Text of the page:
• It is rare that the interests of investors and issuers coincide exactly, and when they do they have generally been forced to. That is what has happened in the European convertible market. Right now, this halfway-house hybrid does make sense as a defensive outperformer for investors, and a cheap, flexible funding tool for corporates and privatizing governments. Simon Brady reports.
  • Striking out for the sectors
  • To lose one fortune, Mr Meriwether, may be regarded as a misfortune. To lose two fortunes looks like carelessness.
  • In the west, shrinking government, and regions competing for funds under the euro; in the east, a need to upgrade infrastructure and outshine the sovereign credit. The emerging European municipal bond market looks more attractive than bank debt. Marcus Walker reports.
  • Meet some of the world's biggest investors. The 10 largest Japanese life insurance companies control assets of more than $1 trillion. But with a protected market and no shareholders to answer to, they have always done things a little differently to the rest of us. Now as insolvency fears and foreign competition grow, that is starting to change. Jack Lowenstein reports.
  • Gardening leave can be a dull experience. There's only so much time you can spend lying on a beach, or learning about fine wines. Mark Eban came up with an altogether more exhaustive pastime before taking up his position as head of global equity capital markets at Commerzbank earlier this year.
  • Striking out for the sectors
  • Suddenly merger mania has reached Scandinavia's most insular banking market. But as Chris Wright reports, in Norway banks that want to merge have to make some strange moves.
  • Leading banks, academics and regulators spent two days stress-testing themselves and the latest in credit risk models. David Shirreff reports.
  • Now we have entered the era of globalized markets, the potential for regulators, investors and companies to clash over national classification is huge. Take the case of the merging automobile firms Daimler and Chrysler versus the Standard&Poor's 500 index, which tracks the stock prices of the biggest US corporates.
  • On 24 September, Deutsche Bank announced it it had bought a stake of 4.5% in Banca Commerciale Italiana (BCI) for L700billion ($420 million).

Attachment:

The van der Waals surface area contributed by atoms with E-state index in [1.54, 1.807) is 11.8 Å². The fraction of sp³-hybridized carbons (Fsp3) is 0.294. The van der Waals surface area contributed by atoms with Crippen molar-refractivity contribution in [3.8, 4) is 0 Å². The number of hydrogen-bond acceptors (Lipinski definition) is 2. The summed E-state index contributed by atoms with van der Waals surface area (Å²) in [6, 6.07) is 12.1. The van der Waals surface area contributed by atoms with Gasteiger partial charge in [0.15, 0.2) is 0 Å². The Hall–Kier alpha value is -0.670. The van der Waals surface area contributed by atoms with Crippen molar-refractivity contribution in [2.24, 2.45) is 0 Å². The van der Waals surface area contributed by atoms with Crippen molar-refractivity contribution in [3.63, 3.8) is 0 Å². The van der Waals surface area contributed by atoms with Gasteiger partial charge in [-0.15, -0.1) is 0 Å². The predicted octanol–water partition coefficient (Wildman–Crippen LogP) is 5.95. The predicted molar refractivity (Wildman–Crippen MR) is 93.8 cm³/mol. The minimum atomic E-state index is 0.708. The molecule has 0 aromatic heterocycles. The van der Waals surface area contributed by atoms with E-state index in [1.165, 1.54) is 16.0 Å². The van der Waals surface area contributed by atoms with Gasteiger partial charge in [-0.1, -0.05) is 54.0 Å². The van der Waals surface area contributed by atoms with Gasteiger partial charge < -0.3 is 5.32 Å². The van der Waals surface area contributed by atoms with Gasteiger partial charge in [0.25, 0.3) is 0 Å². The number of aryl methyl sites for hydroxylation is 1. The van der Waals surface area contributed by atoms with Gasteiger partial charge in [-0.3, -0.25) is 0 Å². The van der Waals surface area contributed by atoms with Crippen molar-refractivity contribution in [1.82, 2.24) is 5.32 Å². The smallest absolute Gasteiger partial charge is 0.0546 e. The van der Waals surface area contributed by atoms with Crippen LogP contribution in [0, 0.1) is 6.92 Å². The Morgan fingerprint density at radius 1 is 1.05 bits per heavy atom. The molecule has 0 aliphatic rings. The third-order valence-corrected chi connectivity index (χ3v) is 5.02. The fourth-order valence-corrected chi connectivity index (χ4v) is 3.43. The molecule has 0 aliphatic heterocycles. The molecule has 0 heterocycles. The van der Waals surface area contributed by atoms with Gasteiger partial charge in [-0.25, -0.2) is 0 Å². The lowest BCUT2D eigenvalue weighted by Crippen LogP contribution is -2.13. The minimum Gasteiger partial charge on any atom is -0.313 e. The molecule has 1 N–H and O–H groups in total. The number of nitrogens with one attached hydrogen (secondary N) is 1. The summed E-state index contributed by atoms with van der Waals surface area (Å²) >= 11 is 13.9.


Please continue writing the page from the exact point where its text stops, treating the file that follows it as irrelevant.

• On August 24 when Asian markets were being blighted by Russia's debt default, the Indian government was busy closing a $4.23 billion deal that made investment bankers salivate. Over 74,000 expatriate Indians in over 30 countries bought up five-year Resurgent India Bonds (RIBs) denominated in dollars, sterling and Deutschmarks in what was the single largest debt offer out of India. The dollar bonds carried a coupon of 7.75%, a spread of 225 basis points over US treasuries. The State Bank of India, India's largest commercial bank that issued the bonds on behalf of the government, clinched the sale in just 20 days.
  • In the depressed Japanese stock market, foreigners are quietly raising their stakes. By the end of March this year, foreign ownership accounted for a record 13.4% of listed Japanese stocks, according to data from the National Conference of Stock Exchanges. The rate has been steadily rising for the past 10 years from 4.3% in 1988. Last year, ending March, saw a 1.5% jump in foreign investment, even as the overall market lost value.
  • Thirty hours before the LTCM debacle hit the newswires Bill McDonough, chairman of the New York Fed, warned an audience of credit quants in London of a "situation which I regard by some considerable margin as the most dangerous since the Second World War". Of course the quants saw it as an attack on their credit models, which, obliquely, it was: which modeller had Meriwether on the radar screen? But McDonough may also have been referring to another threat to the US banking system: the move of Herbie, Euromoney's superbanker, who has been under his distant surveillance for nearly 20 years, back to Boot Hill headquarters in Arizona. David Shirreff